THE REAL WEALTH OF NATIONS: Creating a Caring Economics

By Warwick, Mal | Stanford Social Innovation Review, Summer 2007 | Go to article overview

THE REAL WEALTH OF NATIONS: Creating a Caring Economics


Warwick, Mal, Stanford Social Innovation Review


THE REAL WEALTH OF NATIONS: Creating a Caring Economics Riane Eisler 250 pages (Berrett-Koehler Publishers, 2007)

Reviewed by Mai Warwick

According to a seemingly trustworthy person whose name I've long since forgotten, the amount of new human knowledge that we generate in one year is equal to the sum total of all knowledge generated throughout time. Whether or not you believe the assertion would depend, I suppose, on what you call "knowledge."

These days, humanity produces incalculably large amounts of data. But, as the information technologists have taught us, data is not information. And information - whatever that really is - can rarely be equated with knowledge.

In a world of splintering specialties, where a physician may focus entirely on the pituitary gland, and anthropologists are labeled cultural, physical, social, industrial, or paleo, we have largely lost sight of knowledge, and its ultimate expression: wisdom.

I won't presume to define knowledge and wisdom. But, like the Supreme Court justice who can't define pornography, I know wisdom when I see it. I found it in abundance in the latest book by interdisciplinary scholar Riane Eisler.

The Real Wealth of Nations tackles the dismal science of economics and proves conclusively that it deserves that description. Eisler wresdes conventional "wisdom" to the ground, challenging the assumptions that have supported the practice of business and economic policy for the last two centuries, since Adam Smith's original Wealth of Nations. In contrast, | Eisler prescribes a "caring economics" that assumes the obvious: people really matter. As she argues, "the real wealth of nations consists of the contributions of people and our natural environment."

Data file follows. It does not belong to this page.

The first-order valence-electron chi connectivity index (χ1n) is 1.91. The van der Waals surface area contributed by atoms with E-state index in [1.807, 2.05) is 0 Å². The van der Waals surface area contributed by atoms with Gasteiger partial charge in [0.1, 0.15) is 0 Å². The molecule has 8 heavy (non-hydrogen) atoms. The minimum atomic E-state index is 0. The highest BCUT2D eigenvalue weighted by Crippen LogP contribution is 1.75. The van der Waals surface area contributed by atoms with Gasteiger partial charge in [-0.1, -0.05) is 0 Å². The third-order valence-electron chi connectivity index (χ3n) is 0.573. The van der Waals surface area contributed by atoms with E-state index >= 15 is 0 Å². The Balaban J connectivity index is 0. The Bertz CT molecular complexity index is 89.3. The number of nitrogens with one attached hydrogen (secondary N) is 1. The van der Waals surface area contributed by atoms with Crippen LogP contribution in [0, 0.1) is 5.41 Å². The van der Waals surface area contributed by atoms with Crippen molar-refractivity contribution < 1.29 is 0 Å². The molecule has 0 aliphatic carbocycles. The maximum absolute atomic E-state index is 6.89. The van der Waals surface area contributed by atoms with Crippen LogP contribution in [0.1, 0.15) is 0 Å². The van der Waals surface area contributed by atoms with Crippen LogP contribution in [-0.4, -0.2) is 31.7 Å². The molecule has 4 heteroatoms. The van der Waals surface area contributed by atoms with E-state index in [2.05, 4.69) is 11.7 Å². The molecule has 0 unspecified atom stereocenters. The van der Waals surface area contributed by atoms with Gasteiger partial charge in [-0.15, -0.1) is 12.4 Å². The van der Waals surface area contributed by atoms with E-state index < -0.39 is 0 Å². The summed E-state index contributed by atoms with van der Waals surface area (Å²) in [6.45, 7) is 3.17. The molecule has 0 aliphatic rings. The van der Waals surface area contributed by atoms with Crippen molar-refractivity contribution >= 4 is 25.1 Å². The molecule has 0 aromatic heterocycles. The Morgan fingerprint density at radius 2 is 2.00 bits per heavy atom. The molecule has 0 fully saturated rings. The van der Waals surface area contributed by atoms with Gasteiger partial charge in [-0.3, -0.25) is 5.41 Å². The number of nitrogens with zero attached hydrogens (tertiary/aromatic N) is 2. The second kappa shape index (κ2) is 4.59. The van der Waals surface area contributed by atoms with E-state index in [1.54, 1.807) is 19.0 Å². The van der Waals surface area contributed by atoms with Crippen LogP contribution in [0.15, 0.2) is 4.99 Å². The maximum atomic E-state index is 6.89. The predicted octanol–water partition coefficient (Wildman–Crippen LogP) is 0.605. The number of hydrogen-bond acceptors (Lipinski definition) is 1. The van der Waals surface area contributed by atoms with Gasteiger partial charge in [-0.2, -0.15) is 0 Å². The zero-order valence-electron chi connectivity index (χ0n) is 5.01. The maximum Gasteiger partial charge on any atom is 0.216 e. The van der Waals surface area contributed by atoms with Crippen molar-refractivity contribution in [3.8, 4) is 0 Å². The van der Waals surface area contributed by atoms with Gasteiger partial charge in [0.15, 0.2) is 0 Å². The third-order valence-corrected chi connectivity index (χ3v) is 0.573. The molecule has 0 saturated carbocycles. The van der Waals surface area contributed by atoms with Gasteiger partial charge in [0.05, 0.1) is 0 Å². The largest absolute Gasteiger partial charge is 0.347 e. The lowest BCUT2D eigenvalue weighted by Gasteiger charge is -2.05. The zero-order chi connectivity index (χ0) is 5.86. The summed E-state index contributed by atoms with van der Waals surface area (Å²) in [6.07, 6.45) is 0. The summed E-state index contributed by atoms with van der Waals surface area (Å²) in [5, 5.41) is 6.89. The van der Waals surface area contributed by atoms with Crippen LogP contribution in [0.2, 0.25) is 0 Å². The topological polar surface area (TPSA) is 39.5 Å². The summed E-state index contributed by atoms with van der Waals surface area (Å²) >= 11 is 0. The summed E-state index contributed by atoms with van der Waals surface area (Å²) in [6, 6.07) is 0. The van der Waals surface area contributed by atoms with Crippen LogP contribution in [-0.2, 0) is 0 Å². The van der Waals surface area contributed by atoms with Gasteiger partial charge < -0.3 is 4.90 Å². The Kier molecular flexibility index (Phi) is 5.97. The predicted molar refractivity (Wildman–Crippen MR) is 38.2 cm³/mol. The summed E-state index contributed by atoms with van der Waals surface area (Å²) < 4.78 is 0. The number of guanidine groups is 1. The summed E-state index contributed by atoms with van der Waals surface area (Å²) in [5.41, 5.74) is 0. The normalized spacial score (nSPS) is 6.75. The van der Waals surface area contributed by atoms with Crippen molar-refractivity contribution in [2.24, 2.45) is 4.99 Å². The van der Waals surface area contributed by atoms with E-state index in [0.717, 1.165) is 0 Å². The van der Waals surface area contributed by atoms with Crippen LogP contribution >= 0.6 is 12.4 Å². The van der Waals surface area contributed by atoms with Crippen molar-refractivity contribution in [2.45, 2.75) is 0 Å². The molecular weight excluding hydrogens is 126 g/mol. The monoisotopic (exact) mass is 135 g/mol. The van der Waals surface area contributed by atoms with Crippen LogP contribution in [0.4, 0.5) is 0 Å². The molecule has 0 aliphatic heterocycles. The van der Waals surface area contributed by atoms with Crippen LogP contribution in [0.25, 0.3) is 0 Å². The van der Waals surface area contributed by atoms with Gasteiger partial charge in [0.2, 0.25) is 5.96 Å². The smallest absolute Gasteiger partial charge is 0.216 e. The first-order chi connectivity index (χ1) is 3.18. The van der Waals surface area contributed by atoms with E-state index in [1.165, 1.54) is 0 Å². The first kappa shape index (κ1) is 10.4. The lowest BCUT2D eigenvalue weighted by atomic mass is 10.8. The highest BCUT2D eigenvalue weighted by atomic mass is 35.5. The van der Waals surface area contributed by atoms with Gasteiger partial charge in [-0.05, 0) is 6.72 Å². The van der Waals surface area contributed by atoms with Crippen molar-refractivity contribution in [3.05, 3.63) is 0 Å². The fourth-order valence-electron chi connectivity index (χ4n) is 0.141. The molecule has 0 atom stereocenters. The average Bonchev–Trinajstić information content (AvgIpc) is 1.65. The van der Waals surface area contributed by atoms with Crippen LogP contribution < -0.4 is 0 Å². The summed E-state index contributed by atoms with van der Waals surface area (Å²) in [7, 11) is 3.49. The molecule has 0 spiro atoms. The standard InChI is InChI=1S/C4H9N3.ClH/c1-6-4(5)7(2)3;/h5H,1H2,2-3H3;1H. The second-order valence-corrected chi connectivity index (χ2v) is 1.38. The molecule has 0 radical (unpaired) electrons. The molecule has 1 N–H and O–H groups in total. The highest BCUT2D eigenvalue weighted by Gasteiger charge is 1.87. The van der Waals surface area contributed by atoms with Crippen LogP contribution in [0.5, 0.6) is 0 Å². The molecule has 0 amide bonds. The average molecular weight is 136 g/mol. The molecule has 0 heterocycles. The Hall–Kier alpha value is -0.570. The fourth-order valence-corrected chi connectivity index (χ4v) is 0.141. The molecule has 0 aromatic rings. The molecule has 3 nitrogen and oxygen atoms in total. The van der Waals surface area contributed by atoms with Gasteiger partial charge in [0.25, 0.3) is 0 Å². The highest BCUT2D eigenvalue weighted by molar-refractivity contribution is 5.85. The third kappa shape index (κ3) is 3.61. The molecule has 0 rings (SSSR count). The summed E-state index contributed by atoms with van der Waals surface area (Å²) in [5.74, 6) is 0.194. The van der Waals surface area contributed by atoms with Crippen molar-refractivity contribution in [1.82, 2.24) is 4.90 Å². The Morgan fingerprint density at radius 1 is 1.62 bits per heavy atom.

If you learned economics as I did, you may dimly recall talk of capital, which was paramount, and the widgets that lots of capital permits us to produce. We were assumed to be excited about the prospect of turning out lots of widgets. After all, making lots of widgets is the only way to make big profits, which in turn allows us to accumulate lots more capital, and later, produce more widgets. It was never clear to me where people fit into this scheme, except as 'labor," which is little more than a commodity like iron, coal, or oil.

Eisler's "caring economics" draws upon two themes that are emerging among the critics of contemporary economic theory and practice. On one hand, her approach owes a great deal to advocates of full-cost pricing - among them environmentalist and entrepreneur Paul Hawken and European business leader Stephan Schmidheiny - who recognize that natural capital is fundamental to our economic well-being and that the destruction of the environment imposes great costs on society. Like these visionaries, Eisler wants to factor such value and costs into a rational economic theory.

On the other hand, Eisler pulls from other feminist thinkers who have long argued that caregiving - or, as it is traditionally mislabeled, "women's work" - is the foundation upon which all economic activity rests. …

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